Does Romney believe the Book of Abraham is really what Smith says? If so, what criteria did he use to come to that conclusion? Smith’s word, or evidence that disproves the findings of qualified Egypotologists?

    Did he conclude the Book of Mormon is really an ancient text merely by following “Moroni’s” directive in Moroni 10:4?

    Did he support his church when Blacks could not hold the priesthood? If so, on what grounds? If not, did he raise any objections?

    Does he agree with his church that those who challenge the LDS faith should be labeled hateful and bigoted? (Sorry, I guess he kind of already answered that one when Sharpton made his comment.)

    Will he protect his church from scruntiny by making tough religious questions a hate crime?

    Does he believe like many Mormons that information that makes him feel bad, is probably not true?

    If, when he said “polygamy was awful,” he merely meant “difficult,” what will he do if same sex marriage becomes law and the polygamists are demanding equal protection under the law?

    These are just a few of my curiosities. How he answers the above will tend to give me an idea of how he will make decisions in the future.

  12. John C. says:

    Do you believe that these questions (or religiously appropriate ones) should be leveled at Catholics, Presbyterians, or Buddhists? I am just curious as to whether you believe that all religious adherents should be subject to the same scrutiny. After all, don’t all religions have aspects that others find objectionable.

    Also, I can tell you how I hope Romney would answer those questions:
    1. I accept it as the word of God just as I accept all the standard canonized works of my faith.
    2. I prayed about the Book of Mormon and I believe that it is the word of God.
    3. I continued to attend church and, like the leaders of the church, I prayed that the ban would soon end. (Actually, I believe that he has publically spoken on the ban, but I’m not particularly interested in looking it up).
    4. Only if they are actually being hateful and bigoted.
    5. What kind of stupid, paranoid question is that? That’s just dumb. We are not the Scientologists. No one has proposed this; no one supports this. Really people, that is just a stupid question.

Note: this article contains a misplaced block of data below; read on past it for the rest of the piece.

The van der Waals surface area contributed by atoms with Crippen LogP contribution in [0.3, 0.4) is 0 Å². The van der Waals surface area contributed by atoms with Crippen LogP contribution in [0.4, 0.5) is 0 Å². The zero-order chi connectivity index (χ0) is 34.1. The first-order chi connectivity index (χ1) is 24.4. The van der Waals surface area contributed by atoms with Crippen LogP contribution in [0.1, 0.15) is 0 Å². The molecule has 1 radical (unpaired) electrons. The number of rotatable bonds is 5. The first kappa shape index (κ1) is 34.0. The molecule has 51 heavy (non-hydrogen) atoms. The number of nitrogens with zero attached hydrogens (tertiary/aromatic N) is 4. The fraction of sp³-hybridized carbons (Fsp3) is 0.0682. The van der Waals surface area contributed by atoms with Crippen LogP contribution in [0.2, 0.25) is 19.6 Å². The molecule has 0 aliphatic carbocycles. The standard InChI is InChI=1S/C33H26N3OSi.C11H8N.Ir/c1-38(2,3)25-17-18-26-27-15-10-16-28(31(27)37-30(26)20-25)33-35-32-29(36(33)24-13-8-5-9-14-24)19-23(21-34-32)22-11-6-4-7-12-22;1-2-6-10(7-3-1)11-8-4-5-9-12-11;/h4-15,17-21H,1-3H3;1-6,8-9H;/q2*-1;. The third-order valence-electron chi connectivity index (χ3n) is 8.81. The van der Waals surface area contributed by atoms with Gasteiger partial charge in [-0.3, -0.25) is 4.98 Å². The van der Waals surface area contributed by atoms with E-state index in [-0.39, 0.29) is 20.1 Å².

6. As past performance indicates, I will try to keep same-sex marriage from becoming law. I am clearly not interested in using it as a test case to legalize polygamy. The church no longer teaches polygamy in mortality, actively teaches against the practice, tries to help people out of the practice and there is no indication that it ever intends to return to it.

    I don’t know what he would actually say, of course.

  13. I am just curious as to whether you believe that all religious adherents should be subject to the same scrutiny. After all, don’t all religions have aspects that others find objectionable.

    I have no problem at all with anybody questioning another’s ideology.

    You think my question about hate crimes is stupid? Mormons often play the hate card when presented with tough questions. The Mormon Church has also done this. I’m not at all saying Romney would wish to eliminate tough religious discourse aimed only at the LDS Church; but let’s be serious, our culture is quickly heading towards a mindset that strong religious disagreement is akin to hate speech. Hate speech can only be prosecuted if it is considered a “hate crime.” Calling Sharpton a bigot for his comment didn’t set well with me, nor did it set well with many other people who cherish our First Amendment. Slippery slopes tend to be, well, slippery.